Back in August 2015, WhartonBrooks announced that it was working on a Windows 10 Mobile handset that would be "the most disruptive since the advent of the smartphone in 2000". Over time, the company hyped up the device's launch with photos and statements such as the one mentioned above.
When it did take the wraps off the handset, dubbed the "Cerulean Moment", there was massive backlash from people who had been expecting the phone to revolutionize the mobile technology. The Moment basically turned out to be a run-of-the-mill mid-range Windows 10 Mobile handset. The design was the same as the Coship Moly X1 - right down to the micro-USB port, with a few updated specs. It contained an octa-core Snapdragon 617 chipset, 3GB RAM, 32GB of storage, a 5-inch 720p display, a 13MP rear camera that can record 1080p30fps video, and a 5MP front camera.
WhartonBrooks' president Gregory Murphy announced that the Moment required funding of $1.1 million. What further infuriated people was the fact that the phone didn't exactly offer the best bang for buck, with a cost of $300 - and discounted price of $290 for the first 750 orders, a threshold which it ironically never crossed.
Now, with just under a day to go, the company has just achieved slightly over 2% of its goal. This equates to $24,393 at the time of writing. It is important to note that this is a fixed goal, which means that if it is not accomplished by the time this campaign ends, none of the pledged money will go to WhartonBrooks.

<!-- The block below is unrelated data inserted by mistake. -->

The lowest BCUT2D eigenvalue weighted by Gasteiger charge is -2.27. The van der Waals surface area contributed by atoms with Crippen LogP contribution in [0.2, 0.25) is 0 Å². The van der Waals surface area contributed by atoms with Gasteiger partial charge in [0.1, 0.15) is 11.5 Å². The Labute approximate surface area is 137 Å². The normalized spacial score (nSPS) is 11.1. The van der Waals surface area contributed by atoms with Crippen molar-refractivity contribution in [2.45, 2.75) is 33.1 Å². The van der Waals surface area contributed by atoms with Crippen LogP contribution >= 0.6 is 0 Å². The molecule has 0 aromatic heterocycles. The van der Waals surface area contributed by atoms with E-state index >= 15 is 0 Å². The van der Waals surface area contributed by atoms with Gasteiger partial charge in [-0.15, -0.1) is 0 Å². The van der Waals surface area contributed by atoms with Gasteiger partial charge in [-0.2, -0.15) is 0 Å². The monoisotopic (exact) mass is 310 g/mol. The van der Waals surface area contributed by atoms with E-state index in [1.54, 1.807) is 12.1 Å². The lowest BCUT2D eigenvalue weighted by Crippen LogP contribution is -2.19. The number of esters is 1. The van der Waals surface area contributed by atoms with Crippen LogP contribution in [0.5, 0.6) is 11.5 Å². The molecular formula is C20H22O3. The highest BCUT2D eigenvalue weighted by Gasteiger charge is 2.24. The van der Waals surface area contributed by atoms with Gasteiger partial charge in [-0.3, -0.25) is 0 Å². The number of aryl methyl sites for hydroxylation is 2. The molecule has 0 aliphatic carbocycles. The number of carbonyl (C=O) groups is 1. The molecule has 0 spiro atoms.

Interestingly, the campaign page lists 102 backers, many of whom have asked about the future of the Cerulean Moment, however, no update has been provided by Gregory Murphy.
All in all, it's not really surprising that WhartonBrooks will need nothing short of a miracle to achieve its funding goal. NuAns is another company that was looking for $725,000 to launch the Neo Windows 10 Mobile handset globally, and saw a grand total of $142,368; the company later abandoned the platform for Android with its next iteration.
However, it appears that WhartonBrooks does not have any plans to ditch Microsoft's mobile platform just yet. The company recently showed off its VR headset and outlined plans for four more Windows 10 Mobile handsets as well. It has also been asking for feedback on Twitter regarding how much people would be willing to pay for a high-end device.